Supply chain checks in Asia point to a third-quarter arrival of Apple's next iPhone. Component suppliers are expected to begin delivering parts in late May, which will then be assembled by Apple's manufacturing partner Foxconn. What's not clear is exactly when during the third quarter the next iPhone will arrive. The iPhone 5 went on sale at the very end of the third quarter in 2012.
The timing of the supply chain ramp-up falls in line with expectations, as Apple introduced the last two new iPhones during the third quarters of both 2011 and 2012.
"A battery that lasts all week" - Now that would be a genuine revolution.
My first cell phone was a Motorola analog flip phone. I could generally get a day out of a charge. By the time I was up to a Motorola Razr flip phone, I had about a week of battery life. Now with my smart phone, I'm back to generally being able to get a day out of a charge.
I do like a number of the features we get for that price, but I'd almost rather have a separate phone with a week-long battery and a smart-phone sized tablet for all of the other functionality.
I have to agree with eewiz. The first iPhone was revolutionary and every smartphone from every manufacturer since then, including Apple, has been evolutionary.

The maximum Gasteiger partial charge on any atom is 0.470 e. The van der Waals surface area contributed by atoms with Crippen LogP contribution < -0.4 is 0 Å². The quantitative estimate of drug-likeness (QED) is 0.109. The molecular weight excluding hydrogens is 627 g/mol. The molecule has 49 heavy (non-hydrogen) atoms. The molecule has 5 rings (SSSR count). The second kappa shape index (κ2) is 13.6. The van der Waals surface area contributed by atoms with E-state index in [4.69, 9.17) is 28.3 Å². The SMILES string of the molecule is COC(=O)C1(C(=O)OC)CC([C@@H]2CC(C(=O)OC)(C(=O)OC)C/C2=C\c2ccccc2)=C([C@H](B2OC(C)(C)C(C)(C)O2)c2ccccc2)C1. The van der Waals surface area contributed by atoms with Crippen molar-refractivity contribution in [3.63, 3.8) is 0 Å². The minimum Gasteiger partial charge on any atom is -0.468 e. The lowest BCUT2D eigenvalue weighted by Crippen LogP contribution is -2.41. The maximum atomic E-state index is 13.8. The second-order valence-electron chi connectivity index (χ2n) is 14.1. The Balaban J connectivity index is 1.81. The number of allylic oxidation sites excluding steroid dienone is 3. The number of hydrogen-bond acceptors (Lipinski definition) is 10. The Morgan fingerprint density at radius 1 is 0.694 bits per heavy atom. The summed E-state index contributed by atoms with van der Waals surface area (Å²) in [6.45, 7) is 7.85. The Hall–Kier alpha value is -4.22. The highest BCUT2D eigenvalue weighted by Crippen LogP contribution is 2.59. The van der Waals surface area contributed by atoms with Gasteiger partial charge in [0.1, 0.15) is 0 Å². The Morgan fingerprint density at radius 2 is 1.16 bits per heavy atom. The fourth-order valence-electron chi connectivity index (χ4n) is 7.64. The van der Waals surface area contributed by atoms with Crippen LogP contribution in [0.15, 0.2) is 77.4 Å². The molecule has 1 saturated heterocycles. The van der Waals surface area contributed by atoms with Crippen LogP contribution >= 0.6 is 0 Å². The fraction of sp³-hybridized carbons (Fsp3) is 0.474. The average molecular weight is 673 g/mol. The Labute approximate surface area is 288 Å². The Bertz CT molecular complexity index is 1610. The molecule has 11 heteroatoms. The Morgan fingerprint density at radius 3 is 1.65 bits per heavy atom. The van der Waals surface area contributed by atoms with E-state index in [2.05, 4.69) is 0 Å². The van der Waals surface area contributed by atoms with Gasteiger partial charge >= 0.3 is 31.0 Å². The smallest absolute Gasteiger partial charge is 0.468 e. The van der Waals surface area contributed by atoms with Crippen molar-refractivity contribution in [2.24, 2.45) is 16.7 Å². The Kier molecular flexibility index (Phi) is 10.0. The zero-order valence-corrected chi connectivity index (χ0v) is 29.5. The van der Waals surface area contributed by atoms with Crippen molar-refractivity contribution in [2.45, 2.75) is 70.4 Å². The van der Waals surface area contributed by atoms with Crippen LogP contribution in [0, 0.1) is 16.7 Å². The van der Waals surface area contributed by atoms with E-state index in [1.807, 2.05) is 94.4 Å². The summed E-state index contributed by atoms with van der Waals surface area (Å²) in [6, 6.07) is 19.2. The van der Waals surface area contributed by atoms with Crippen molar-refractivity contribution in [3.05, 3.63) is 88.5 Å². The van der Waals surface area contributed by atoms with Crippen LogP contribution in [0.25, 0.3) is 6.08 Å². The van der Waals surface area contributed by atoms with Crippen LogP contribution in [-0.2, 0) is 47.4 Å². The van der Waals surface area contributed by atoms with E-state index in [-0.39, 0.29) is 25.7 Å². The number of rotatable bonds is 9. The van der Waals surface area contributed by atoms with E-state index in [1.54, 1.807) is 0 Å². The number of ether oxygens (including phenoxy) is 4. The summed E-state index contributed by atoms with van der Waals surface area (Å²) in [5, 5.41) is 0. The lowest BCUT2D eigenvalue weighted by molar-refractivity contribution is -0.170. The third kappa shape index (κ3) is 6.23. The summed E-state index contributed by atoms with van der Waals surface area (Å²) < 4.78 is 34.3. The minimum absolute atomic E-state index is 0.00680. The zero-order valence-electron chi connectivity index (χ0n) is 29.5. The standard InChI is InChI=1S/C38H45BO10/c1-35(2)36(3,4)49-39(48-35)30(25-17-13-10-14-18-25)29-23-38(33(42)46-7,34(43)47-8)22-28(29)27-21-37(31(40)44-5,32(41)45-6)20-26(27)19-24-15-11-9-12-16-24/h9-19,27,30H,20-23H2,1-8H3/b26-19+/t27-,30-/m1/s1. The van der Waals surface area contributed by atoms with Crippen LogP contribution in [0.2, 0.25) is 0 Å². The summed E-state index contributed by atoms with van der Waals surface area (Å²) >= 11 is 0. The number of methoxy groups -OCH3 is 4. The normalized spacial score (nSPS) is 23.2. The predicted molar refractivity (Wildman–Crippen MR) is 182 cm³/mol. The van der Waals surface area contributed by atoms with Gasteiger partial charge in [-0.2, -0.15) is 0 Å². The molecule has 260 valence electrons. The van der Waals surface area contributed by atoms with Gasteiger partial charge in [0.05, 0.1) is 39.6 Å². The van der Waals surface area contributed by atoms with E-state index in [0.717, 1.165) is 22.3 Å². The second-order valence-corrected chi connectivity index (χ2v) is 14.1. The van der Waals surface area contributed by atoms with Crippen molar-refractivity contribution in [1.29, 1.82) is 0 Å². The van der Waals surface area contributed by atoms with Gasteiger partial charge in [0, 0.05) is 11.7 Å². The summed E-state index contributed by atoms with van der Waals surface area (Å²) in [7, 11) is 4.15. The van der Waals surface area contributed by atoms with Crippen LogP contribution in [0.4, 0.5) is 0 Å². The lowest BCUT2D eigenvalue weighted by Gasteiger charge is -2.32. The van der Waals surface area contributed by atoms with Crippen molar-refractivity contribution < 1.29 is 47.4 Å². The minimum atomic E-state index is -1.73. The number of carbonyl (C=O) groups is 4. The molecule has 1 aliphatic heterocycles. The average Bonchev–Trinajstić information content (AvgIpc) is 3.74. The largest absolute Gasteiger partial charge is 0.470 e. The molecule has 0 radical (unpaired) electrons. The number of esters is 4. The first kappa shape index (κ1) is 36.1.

Higher res screen, more megapixels in the camera, faster processor, cellular link evolution from 2.5G to 3G to LTE -- it's all very logical and predictable. That's not to say that today's phones aren't better than those of years past. They definitely are. They just don't offer any new features that truly startle the consumer.
You know what might be revolutionary? A battery that lasts all week but has the same volume & weight as today's smartphone batteries.
David Patterson, known for his pioneering research that led to RAID, clusters and more, is part of a team at UC Berkeley that recently made its RISC-V processor architecture an open source hardware offering. We talk with Patterson and one of his colleagues behind the effort about the opportunities they see, what new kinds of designs they hope to enable and what it means for today’s commercial processor giants such as Intel, ARM and Imagination Technologies.